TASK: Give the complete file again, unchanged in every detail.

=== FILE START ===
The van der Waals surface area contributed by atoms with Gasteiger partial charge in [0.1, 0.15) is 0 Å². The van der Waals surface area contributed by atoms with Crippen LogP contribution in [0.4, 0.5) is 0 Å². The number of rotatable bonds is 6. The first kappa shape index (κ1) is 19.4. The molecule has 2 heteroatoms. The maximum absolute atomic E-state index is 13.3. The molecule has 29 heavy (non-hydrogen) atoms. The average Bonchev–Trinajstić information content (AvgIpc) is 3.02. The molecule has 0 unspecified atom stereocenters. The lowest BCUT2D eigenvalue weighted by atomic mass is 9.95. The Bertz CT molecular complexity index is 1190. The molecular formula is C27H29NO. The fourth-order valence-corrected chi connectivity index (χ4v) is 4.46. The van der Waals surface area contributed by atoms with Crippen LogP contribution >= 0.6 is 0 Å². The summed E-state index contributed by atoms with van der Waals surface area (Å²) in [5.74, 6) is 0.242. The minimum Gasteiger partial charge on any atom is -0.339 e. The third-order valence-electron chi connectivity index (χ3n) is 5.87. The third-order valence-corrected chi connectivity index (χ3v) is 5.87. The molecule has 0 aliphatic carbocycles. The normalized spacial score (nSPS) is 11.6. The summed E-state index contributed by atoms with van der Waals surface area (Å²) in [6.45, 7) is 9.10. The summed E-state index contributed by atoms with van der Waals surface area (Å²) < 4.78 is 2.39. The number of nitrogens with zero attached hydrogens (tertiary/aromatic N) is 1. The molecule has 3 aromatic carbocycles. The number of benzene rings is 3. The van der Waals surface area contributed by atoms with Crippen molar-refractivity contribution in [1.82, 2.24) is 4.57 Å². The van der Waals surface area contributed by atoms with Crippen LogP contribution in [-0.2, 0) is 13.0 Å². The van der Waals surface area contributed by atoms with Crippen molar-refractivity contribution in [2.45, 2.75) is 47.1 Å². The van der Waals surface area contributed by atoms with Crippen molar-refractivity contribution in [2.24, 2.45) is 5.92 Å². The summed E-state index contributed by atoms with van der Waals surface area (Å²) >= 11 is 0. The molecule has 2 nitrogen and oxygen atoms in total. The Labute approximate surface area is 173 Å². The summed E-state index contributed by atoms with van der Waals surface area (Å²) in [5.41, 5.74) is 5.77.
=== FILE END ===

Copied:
The van der Waals surface area contributed by atoms with Gasteiger partial charge in [0.1, 0.15) is 0 Å². The van der Waals surface area contributed by atoms with Crippen LogP contribution in [0.4, 0.5) is 0 Å². The number of rotatable bonds is 6. The first kappa shape index (κ1) is 19.4. The molecule has 2 heteroatoms. The maximum absolute atomic E-state index is 13.3. The molecule has 29 heavy (non-hydrogen) atoms. The average Bonchev–Trinajstić information content (AvgIpc) is 3.02. The molecule has 0 unspecified atom stereocenters. The lowest BCUT2D eigenvalue weighted by atomic mass is 9.95. The Bertz CT molecular complexity index is 1190. The molecular formula is C27H29NO. The fourth-order valence-corrected chi connectivity index (χ4v) is 4.46. The van der Waals surface area contributed by atoms with Crippen LogP contribution >= 0.6 is 0 Å². The summed E-state index contributed by atoms with van der Waals surface area (Å²) in [5.74, 6) is 0.242. The minimum Gasteiger partial charge on any atom is -0.339 e. The third-order valence-electron chi connectivity index (χ3n) is 5.87. The third-order valence-corrected chi connectivity index (χ3v) is 5.87. The molecule has 0 aliphatic carbocycles. The normalized spacial score (nSPS) is 11.6. The summed E-state index contributed by atoms with van der Waals surface area (Å²) in [6.45, 7) is 9.10. The summed E-state index contributed by atoms with van der Waals surface area (Å²) < 4.78 is 2.39. The number of nitrogens with zero attached hydrogens (tertiary/aromatic N) is 1. The molecule has 3 aromatic carbocycles. The number of benzene rings is 3. The van der Waals surface area contributed by atoms with Crippen molar-refractivity contribution in [1.82, 2.24) is 4.57 Å². The van der Waals surface area contributed by atoms with Crippen LogP contribution in [-0.2, 0) is 13.0 Å². The van der Waals surface area contributed by atoms with Crippen molar-refractivity contribution in [2.45, 2.75) is 47.1 Å². The van der Waals surface area contributed by atoms with Crippen molar-refractivity contribution in [2.24, 2.45) is 5.92 Å². The summed E-state index contributed by atoms with van der Waals surface area (Å²) >= 11 is 0. The molecule has 2 nitrogen and oxygen atoms in total. The Labute approximate surface area is 173 Å². The summed E-state index contributed by atoms with van der Waals surface area (Å²) in [5.41, 5.74) is 5.77.